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4 ways to overcome gym anxiety as a first-timer

You’ve signed up for a gym membership. Great! But why haven’t you actually gone to the gym yet? If fear is holding you back, you’re not alone. In fact, gym anxiety can affect everyone before their first time, from amateur runners looking to diversify their training to office workers who simply want to get fitter and healthier. 

The good news is that gym anxiety is totally normal. The even better news is that we’re here to help with a few simple tips that will let you embrace your inner confidence, avoid common gym mistakes and make the most of your membership. 

1. Go easy on yourself

Even if you’ve always kept yourself fit and healthy, going to the gym for the first time can feel like starting from scratch. So, first thing first: Give yourself a break by understanding that a little trepidation is completely natural. You may even tell yourself that your nervous excitement is simply a sign that you care and want to do well. 

In a practical sense, don’t try to go all out during your first visit to the gym. Ease into your new routine by setting yourself a modest goal — even if it’s only 15 minutes on a machine or some light cardio — calling it a workout and then building your way up from there. 

Remember that you didn’t sign up for a quick fix, so don’t fall into the trap of pressuring yourself to achieve instant results. At David Lloyd Clubs, we believe that health, fitness and happiness come from a balanced, long-term approach, resulting in a lifetime of wellness

2. Join a class

You may be new to the gym, but that doesn’t mean you have to fly solo. Joining a group fitness class might actually be the best way to banish your anxiety. After all, who has time to feel frightened when they’re surrounded by positive people in a friendly, supportive and uplifting environment?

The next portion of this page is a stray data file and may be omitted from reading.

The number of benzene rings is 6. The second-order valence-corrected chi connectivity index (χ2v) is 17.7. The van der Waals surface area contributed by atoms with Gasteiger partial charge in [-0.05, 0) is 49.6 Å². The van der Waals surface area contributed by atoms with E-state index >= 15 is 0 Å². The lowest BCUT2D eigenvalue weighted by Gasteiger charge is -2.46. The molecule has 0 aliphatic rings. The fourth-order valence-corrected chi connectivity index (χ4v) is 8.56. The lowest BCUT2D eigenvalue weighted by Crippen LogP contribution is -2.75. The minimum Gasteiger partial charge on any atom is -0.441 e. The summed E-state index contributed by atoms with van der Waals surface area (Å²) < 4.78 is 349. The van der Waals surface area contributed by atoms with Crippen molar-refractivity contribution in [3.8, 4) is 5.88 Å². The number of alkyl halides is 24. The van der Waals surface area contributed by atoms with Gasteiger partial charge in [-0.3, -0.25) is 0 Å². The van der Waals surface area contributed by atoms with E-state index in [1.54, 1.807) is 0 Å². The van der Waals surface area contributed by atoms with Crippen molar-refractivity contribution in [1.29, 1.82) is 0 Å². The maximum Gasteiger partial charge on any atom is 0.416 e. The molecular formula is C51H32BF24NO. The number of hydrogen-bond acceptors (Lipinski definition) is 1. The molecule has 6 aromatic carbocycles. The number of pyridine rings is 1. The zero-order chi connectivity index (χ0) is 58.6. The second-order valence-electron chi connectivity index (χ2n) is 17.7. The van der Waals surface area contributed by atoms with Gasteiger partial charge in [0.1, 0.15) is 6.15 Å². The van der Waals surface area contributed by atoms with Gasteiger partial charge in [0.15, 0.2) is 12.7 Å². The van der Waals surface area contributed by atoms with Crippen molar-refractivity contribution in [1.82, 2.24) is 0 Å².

The prospect of taking part in a group fitness class might seem daunting, but think about it: Everybody is doing the same thing at the same time in a judgement-free zone. It’s a great way to unburden yourself from having to plan your workout and do everything correctly. You really only need to show up, take part and learn new techniques and circuits that you can repeat on your own at any time, getting your fitness journey off to a strong start. 

Likewise, a few sessions with a Personal Trainer will quickly build your confidence. They’ll handle all the planning, tailor workouts to your abilities and show you the ropes (sometimes literally). You can take their guidance and expertise forward with you as your gym anxiety becomes little more than a distant memory. 

3. Do your homework

Maybe your first gym visit isn’t a workout at all. Maybe it’s a casual stroll around the building to get your bearings, meet the people who work there and treat yourself to a refreshing smoothie in the Clubroom

Does your gym offer an induction tour or introductory session? Although your first instinct may be to decline, this is a great way to familiarise yourself with the equipment and, more importantly, get answers to your burning questions. Ask about gym etiquette, changing facilities, guest policies and anything else that may be subconsciously fuelling your anxiety. 

You can also do a little prep online. Explore your gym’s website and social media channels to not only learn more about its facilities but also get a sense of how it feels to be there. If you feel familiar with your gym before you even set foot inside, you’re already one step ahead of the game. 

We’ve created a beginner’s guide to gym slang to help you understand any terms that are new to you – they’ll soon become second nature.

4. Breathe deeply & think properly

Finally, take a little time to make sure you’re both calm and focused before your first visit to the gym. If you begin to feel anxious, use a deep breathing exercise — such as diaphragmatic breathing, in which you fully engage your diaphragm to expand your chest cavity and fill your lungs — to effectively lower your stress levels. 

You can also try to head off anxiety by reframing your negative thoughts. If you’re self-conscious, for example, you may worry that people will judge your appearance or performance. Instead, change that thought to: “That person is there for the same reason I am and, like me, they’re focused on their own workout.” 

Get into the habit of identifying negative thought patterns and switching gears to positive self-talk. Before long, you’ll be walking into the gym with confidence, focus and all the tools you need to make the most of your experience.

Ready to get started? Learn all about the classes and experiences offered at your nearest David Lloyd Club and join us on the journey to sustainable, top-to-toe wellness. 

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